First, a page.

The Midwest is very fortunate to have the resources and the innovation that is sparking the future. I cannot remember the last time I used a styrofoam plate to eat off of, let alone heat something up in the microwave. Well, I can officially say I have contributed to 5 plates going into a Texas landfill that will never decompose and will create toxins in our earth. Sorry Mother Earth, I had no choice. I expressed my disgust towards these plates and my brother quickly glared and told me to deal with it. Nope. That’s not going to happen. When is it okay to use something that if burned will create greenhouse gases and if burried will create toxins as well as take hundreds of years to decompose? It’s not okay. We are taught in the Midwest to love the Earth and care for its future. We are taught in school to care for the environment, recycle, and never liter. Wildlife is meant to be wild and the Earth is our home. Just like our personal residence, we need to keep it clean, pick up the garbage, and always wash the dishes before they get smelly. It is very obvious that the southern states could care less about the environment and what our future looks like.

Thinking about schooling and being a future educator, the emphasis and the meaning behind education is skewed to the point of no return. In the Midwest, school is a priority and the education you recieve is just as important as the food that is put on our plate. There are various exceptions to that statement which is true to every other remark made beofre. But overal, when my student teaching fifth graders who are average achieving students are reading at a 6th grade level or higher, you’d think that the norm for a majority of schools thorughout the United States would be simlar. My fifth grade niece is reading at a third grade reading level and is in the highest level of reading in her class. Shocking, to say the least. Where are the educated teachers that are pushing these students to achieve higher? Where are the teachers that are striving for excellence and change? Why is someone who is below average concidered to be the most achieving student in the class? I always knew I did not agree with the ideas and purpose behind the Texas education system, but this past weekend solidified my suspicion. Here is something to think about, there is no U.S geography taught before 6th grade. Minnesota students are taugh this in fourth grade and have it mastered. North Dakota also fourth grade and the toddlers at the Montessori school I work at can name all of the five surrounding states. My nieces can’t identify any state other than Texas, Minnesota and California. How is this education system still going?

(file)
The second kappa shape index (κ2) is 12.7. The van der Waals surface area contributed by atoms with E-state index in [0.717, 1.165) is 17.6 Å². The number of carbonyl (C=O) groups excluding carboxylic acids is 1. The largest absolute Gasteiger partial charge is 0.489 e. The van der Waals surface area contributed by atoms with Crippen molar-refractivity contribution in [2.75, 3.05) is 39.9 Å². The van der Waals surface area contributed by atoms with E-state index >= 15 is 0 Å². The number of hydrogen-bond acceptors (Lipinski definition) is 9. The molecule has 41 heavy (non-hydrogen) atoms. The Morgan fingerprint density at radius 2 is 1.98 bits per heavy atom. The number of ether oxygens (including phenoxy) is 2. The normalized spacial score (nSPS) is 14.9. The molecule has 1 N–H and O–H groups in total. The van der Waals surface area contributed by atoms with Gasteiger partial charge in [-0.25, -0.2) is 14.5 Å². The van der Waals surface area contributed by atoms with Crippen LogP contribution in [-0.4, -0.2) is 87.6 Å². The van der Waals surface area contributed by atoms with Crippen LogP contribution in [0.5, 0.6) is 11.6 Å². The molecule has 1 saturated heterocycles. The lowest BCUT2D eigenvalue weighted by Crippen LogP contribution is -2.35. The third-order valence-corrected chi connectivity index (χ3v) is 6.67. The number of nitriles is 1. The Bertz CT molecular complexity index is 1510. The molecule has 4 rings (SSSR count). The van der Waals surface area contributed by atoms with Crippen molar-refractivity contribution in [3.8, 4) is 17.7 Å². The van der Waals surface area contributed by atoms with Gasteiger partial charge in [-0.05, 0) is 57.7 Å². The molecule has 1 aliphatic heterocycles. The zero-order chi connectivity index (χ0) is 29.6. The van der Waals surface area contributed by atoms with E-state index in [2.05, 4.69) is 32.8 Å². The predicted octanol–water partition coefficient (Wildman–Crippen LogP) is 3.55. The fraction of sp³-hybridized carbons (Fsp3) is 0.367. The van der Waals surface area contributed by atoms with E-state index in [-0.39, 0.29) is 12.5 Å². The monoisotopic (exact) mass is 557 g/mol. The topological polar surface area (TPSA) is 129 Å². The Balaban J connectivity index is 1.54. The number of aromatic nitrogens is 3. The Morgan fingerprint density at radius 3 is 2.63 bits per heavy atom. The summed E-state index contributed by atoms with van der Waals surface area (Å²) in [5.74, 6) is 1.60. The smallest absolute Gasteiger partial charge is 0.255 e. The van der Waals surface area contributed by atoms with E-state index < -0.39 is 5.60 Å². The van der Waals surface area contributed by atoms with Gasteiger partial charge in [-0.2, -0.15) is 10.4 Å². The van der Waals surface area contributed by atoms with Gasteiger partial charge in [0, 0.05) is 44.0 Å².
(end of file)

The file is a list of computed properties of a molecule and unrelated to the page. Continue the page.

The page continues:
The Midwest has been home to be for 23 years and I have learned a lot about myself, nature, and the world around me. Every state is special and unique. Every state has their positive and negative aspects. Though I hold Minnesota near and dear to my heart, there are some state regulations and decisions that I disagree with, similar to every other person in the United States. The reason I worry about my nieces is because they know nothing more than what they are raised on. They do not understand the harm that 4 cans of pop can do to their body. They don’t understand that they are achieving below the national average in many educational subjects. I do. If I could bring them to Minneosta for one year of their education, they would understand. My brother would understand.